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Long Night of Digitalization Research

© ECDF/PR/Felix Noak

How can water consumption be reduced with digital solutions? How can heart disease be better detected using digital technologies? These and other questions were explored by around 400 visitors to the Einstein Center Digital Future (ECDF) on July 2. During the Long Night of the Sciences (LNdW), universities, colleges and research institutions throughout Berlin opened their doors to show visitors their research - including the ECDF. From late afternoon until midnight, guests were able to learn about twelve projects in the field of digitization research and try them out for themselves. 

In the House of Digitization, ECDF professor Leonid Goubergrits showed how models developed by engineers help medical professionals detect and treat heart disease. ECDF Professor Andrea Cominola and his team used a computer game to demonstrate how even small-scale measures such as rain gardens and green roofs can be important in preventing urban flooding.  "It was great to see the ECDF come back to life and open to visitors* after the last few years of COVID restrictions. In our Smart Water Networks group, we did a lot of exciting research on topics like water use and sustainability, and even created a digital game about green infrastructure and flooding in cities. We were very happy to present our results to the broader community in Berlin and the reactions were great!" reports Andrea Cominola, Professor of Smart Water Networks at ECDF and TU Berlin.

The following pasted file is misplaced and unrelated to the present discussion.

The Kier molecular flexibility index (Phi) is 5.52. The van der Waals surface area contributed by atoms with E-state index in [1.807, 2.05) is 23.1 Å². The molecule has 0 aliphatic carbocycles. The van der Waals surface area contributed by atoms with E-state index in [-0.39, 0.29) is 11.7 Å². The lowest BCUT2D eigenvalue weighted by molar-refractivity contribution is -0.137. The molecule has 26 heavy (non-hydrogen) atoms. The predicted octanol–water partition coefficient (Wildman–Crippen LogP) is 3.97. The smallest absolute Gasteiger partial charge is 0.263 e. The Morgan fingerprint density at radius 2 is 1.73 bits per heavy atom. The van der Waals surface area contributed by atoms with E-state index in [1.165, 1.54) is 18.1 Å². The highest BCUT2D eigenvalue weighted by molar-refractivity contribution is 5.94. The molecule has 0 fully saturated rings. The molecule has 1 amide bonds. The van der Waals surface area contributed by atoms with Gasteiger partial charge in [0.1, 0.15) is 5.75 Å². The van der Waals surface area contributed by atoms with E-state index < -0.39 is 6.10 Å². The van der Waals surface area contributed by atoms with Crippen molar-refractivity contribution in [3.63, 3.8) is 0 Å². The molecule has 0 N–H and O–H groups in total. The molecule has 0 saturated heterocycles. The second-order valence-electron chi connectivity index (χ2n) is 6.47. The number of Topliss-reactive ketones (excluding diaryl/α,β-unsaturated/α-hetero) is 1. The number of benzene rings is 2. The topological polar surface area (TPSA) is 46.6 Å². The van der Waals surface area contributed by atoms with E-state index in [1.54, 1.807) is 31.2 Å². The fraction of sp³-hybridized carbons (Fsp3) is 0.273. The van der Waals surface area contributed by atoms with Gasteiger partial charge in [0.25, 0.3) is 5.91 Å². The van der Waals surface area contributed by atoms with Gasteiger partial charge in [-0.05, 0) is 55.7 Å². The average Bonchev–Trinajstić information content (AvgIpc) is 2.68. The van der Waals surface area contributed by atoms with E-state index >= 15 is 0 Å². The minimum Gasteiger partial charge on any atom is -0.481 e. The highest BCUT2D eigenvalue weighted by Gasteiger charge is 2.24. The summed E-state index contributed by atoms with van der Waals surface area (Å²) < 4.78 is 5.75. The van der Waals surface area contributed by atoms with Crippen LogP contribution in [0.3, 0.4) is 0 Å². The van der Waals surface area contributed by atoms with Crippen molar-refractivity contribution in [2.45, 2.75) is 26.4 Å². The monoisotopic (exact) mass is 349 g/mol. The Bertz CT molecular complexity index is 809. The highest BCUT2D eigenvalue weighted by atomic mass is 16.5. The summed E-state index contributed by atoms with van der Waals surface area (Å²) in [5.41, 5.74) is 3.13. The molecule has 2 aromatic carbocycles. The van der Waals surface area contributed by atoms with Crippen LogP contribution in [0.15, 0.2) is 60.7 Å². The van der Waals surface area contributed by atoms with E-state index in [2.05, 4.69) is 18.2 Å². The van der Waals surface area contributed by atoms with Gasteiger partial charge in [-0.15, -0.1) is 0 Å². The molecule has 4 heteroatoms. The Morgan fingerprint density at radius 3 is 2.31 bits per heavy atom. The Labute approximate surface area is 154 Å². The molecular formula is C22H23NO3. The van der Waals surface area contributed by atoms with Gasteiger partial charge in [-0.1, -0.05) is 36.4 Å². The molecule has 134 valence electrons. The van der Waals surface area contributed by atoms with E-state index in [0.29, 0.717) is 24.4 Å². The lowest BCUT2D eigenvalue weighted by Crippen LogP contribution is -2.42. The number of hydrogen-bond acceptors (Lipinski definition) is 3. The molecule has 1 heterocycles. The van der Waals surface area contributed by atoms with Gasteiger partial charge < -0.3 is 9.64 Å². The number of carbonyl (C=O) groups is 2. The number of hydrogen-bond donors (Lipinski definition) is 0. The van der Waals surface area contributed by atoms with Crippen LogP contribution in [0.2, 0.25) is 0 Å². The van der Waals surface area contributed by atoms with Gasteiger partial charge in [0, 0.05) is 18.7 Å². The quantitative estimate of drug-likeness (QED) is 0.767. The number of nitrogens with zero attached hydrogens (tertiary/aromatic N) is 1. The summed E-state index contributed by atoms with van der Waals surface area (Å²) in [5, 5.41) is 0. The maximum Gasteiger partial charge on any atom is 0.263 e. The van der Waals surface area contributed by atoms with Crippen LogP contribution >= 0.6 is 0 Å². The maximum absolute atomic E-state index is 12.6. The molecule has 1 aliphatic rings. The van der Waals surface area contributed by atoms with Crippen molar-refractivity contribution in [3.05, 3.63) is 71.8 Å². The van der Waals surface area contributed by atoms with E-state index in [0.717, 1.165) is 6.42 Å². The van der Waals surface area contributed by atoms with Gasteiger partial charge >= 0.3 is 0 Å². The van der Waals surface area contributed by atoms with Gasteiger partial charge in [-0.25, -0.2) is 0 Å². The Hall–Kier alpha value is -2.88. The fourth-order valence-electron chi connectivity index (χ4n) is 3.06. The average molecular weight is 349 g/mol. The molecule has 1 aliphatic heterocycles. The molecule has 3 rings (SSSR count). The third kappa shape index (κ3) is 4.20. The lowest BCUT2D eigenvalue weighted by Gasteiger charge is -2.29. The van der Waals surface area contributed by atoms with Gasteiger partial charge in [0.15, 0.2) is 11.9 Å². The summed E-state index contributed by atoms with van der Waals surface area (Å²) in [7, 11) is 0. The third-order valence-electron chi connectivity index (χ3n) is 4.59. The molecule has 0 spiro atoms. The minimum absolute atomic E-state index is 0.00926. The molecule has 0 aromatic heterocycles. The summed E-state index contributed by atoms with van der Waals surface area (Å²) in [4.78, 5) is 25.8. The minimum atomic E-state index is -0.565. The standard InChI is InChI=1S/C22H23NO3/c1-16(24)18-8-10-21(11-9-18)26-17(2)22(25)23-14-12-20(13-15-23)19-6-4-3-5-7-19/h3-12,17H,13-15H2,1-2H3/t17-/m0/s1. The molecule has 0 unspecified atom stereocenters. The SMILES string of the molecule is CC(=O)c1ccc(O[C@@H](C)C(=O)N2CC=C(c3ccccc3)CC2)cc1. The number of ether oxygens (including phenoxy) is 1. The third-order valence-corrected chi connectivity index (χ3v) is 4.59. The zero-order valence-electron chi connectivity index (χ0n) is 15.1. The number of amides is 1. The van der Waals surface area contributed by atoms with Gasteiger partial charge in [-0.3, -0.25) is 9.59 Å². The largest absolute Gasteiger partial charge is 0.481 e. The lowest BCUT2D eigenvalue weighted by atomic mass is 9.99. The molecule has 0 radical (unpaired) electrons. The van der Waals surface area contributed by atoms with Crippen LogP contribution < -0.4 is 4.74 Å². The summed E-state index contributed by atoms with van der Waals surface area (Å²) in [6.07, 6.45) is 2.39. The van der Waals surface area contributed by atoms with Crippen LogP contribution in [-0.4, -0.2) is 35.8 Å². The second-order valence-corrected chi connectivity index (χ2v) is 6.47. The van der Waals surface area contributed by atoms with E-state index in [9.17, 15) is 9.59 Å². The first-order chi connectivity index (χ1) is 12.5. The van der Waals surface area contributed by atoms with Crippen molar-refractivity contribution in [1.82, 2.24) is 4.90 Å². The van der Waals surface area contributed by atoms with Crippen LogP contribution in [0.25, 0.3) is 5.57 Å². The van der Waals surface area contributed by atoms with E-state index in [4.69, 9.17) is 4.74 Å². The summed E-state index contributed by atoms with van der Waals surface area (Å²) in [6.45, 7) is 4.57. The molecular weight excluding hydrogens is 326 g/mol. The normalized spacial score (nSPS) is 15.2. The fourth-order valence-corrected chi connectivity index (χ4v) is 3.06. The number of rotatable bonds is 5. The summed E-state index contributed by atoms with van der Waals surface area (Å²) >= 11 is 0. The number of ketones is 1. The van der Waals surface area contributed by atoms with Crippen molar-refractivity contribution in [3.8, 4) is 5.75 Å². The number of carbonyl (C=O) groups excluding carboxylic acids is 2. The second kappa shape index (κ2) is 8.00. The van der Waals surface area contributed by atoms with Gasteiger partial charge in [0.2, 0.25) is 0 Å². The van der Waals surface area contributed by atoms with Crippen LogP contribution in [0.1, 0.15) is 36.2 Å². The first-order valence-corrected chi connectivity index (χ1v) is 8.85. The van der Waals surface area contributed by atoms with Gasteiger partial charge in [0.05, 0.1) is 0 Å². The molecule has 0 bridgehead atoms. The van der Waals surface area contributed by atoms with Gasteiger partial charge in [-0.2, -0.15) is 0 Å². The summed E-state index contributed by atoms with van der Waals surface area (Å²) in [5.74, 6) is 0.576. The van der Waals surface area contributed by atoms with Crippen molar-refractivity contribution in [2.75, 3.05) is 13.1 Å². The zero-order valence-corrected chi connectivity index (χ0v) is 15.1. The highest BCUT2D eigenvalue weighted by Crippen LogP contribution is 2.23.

One of the highlights to the LNDW at the House of Digitalization was the Escape Room on Quantum Technologies by Prof. Dr. Janik Wolters. The "live escape game" challenges players to collaboratively solve exciting puzzles. "The LNDW was a great opportunity for me and my team to bring the future possibilities of quantum technologies closer to the Berlin audience in a playful way already now," reports Wolters. 

The Long Night of Science (LNDW) has been held annually since 2001 (with the exception of 2020 and 2021). This year, more than 1,400 program items awaited visitors* between 5 p.m. and midnight, including experiments, lectures, science shows and guided tours.